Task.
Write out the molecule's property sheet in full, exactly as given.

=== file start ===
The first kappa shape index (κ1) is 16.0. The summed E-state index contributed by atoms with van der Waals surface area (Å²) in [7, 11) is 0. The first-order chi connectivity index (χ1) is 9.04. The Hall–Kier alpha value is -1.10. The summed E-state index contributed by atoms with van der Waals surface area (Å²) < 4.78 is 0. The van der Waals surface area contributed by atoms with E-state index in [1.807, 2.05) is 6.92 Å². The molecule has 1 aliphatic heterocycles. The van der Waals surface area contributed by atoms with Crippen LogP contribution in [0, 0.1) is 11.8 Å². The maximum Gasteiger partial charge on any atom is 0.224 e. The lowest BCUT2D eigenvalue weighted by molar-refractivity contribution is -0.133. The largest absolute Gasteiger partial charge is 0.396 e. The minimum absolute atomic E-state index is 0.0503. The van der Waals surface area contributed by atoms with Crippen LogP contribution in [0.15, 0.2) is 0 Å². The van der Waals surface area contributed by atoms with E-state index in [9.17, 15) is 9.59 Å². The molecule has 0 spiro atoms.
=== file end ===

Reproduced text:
The first kappa shape index (κ1) is 16.0. The summed E-state index contributed by atoms with van der Waals surface area (Å²) in [7, 11) is 0. The first-order chi connectivity index (χ1) is 9.04. The Hall–Kier alpha value is -1.10. The summed E-state index contributed by atoms with van der Waals surface area (Å²) < 4.78 is 0. The van der Waals surface area contributed by atoms with E-state index in [1.807, 2.05) is 6.92 Å². The molecule has 1 aliphatic heterocycles. The van der Waals surface area contributed by atoms with Crippen LogP contribution in [0, 0.1) is 11.8 Å². The maximum Gasteiger partial charge on any atom is 0.224 e. The lowest BCUT2D eigenvalue weighted by molar-refractivity contribution is -0.133. The largest absolute Gasteiger partial charge is 0.396 e. The minimum absolute atomic E-state index is 0.0503. The van der Waals surface area contributed by atoms with Crippen LogP contribution in [0.15, 0.2) is 0 Å². The van der Waals surface area contributed by atoms with E-state index in [9.17, 15) is 9.59 Å². The molecule has 0 spiro atoms.